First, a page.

Dixon’s battle with Tony Kanaan went to line, with the veteran Kanaan claiming 7th, but a late race dash by Graham Rahal brought him a very good 8th place. Hunter-Reay fell to 9th in the final few laps, finishing only 0.2 of-a-second ahead of Wheldon at the line – the final Andretti-Autosport car with Marco Andretti was 11th at the flag. Takuma Sato ran to a solid, if unspectacular 12th in his first race in Japan since his outing at Suzuka in 2007, as he just followed Andretti across the line.
Alex Tagliani recovered from his early penalty to lead a gaggle of cars across the line – the Canadian took 13th spot in front of Mutoh (14th), EJ Viso (15th), Justin Wilson (16th) and Vitor Meira (17th), all of whom were separated by mere tenths-of-a second. After leading during the race, Raphael Matos faded late-on, claiming 18th position across the line.
There were only two other finishers as Milka Duno ran a quiet, but credible race to be classified 19th (3 laps down) and series returnee Roger Yasukawa was the last to take the flag in 20th spot, albeit five laps adrift.

With only one race to run, Franchitti is now only 12 points behind Will Power in the Championship battle with 53 points available, something that should make for yet another exciting decider. However, with Power claiming his first oval podium of his career, surely he is the one heading to Homestead brimming with confidence – Franchitti was able to claim the oval trophy at Motegi, but that seemed to be at the back of his mind.
His recent string of results means that Castroneves has now jumped to 3rd in the points battle ahead of Scott Dixon, while both Ryan Briscoe (5th) and Ryan Hunter-Reay (6th) trail the Kiwi by a virtually unattainable distance.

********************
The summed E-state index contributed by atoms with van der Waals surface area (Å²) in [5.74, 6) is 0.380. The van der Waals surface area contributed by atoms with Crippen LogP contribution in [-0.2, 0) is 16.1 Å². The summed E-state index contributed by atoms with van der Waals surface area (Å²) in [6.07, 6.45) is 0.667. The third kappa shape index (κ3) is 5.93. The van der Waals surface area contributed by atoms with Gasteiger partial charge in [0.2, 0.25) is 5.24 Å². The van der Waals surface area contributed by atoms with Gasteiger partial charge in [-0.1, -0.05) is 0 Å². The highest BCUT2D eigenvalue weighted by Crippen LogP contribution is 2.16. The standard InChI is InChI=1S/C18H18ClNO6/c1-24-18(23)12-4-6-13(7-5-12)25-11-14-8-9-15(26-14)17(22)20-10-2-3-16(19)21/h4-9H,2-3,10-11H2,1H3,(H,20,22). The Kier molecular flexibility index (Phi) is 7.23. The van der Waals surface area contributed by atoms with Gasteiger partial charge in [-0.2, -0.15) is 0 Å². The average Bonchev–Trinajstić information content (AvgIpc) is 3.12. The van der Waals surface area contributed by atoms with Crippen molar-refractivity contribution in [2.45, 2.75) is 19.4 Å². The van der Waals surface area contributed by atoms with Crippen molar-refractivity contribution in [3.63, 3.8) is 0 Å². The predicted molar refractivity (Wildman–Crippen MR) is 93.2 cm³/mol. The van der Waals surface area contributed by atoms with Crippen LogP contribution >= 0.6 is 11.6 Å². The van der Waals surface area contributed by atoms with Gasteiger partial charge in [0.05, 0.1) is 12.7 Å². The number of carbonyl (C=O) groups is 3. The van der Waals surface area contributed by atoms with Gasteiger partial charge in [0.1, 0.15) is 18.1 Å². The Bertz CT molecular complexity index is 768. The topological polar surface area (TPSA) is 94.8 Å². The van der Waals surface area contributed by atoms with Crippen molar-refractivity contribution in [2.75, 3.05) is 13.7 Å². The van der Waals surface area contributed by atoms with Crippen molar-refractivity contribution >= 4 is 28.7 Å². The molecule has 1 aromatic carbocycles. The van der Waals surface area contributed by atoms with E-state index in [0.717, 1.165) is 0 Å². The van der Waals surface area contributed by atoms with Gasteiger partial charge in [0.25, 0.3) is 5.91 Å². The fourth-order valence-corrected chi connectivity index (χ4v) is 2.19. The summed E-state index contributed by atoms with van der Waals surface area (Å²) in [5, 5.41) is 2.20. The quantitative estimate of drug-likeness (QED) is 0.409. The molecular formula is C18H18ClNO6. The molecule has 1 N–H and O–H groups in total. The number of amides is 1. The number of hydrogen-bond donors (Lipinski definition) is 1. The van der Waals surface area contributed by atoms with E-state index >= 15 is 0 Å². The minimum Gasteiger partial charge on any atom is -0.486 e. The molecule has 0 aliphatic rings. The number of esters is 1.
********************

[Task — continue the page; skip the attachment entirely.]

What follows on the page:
This was not an amazing race by any stretch of the imagination but there was enough going to keep one more than occupied. Next up is Miami on October 2nd – where the 2010 IZOD IndyCar Series will be decided.
Race Rating: 2.5 out of 5

IZOD IndyCar Motegi 300 (Round 16)
1.  Helio Castroneves   Team Penske         2h04m04.4780s
2.  Dario Franchitti    Ganassi Racing          + 4.5746s
3.  Will Power          Team Penske             + 5.0743s
4.  Ryan Briscoe        Team Penske             + 6.4825s
5.  Danica Patrick      Andretti-Autosport      + 7.6057s
6.  Scott Dixon         Ganassi Racing          + 8.3641s
7.  Tony Kanaan         Andretti-Autosport      + 9.4093s
8.  Graham Rahal        Newman/Haas             + 11.7163s
9.  Ryan Hunter-Reay    Andretti-Autosport      + 12.2125s
10. Dan Wheldon         Panther Racing          + 12.4720s
11. Marco Andretti      Andretti-Autosport      + 15.5007s
12. Takuma Sato         KV Racing               + 16.0693s
13. Alex Tagliani       FAZZT Racing            + 17.6774s
14. Hideki Mutoh        Newman/Haas             + 18.2811s
15. EJ Viso             KV Racing               + 18.7349s
16. Justin Wilson       Dreyer and Reinbold     + 19.4293s
17. Vitor Meira         AJ Foyt Enterprises     + 20.1047s
18. Raphael Matos       De Ferran/Dragon Racing + 21.2346s
19. Milka Duno          Dale Coyne              + 3 laps
20. Roger Yasukawa      Conquest Racing         + 5 laps
R.  Alex Lloyd          Dale Coyne              + 69 laps  (contact)
R.  Paul Tracy          Dreyer and Reinbold     + 86 laps  (contact)
R.  Simona de Silvestro HVM                     + 115 laps (mechanical)
R.  Mario Moraes        KV Racing               + 134 laps (contact)
R.  Bertrand Baguette   Conquest Racing         + 199 laps (contact)

IZOD IndyCar Series (Round 16)
1. Will Power        Team Penske        587 points
2. Dario Franchitti  Ganassi Racing     575
3. Helio Castroneves Team Penske        501
4. Scott Dixon       Ganassi Racing     497
5. Ryan Briscoe      Team Penske        450
6. Ryan Hunter-Reay  Andretti-Autosport 426
7. Tony Kanaan       Andretti-Autosport 418
8. Dan Wheldon       Panther Racing     366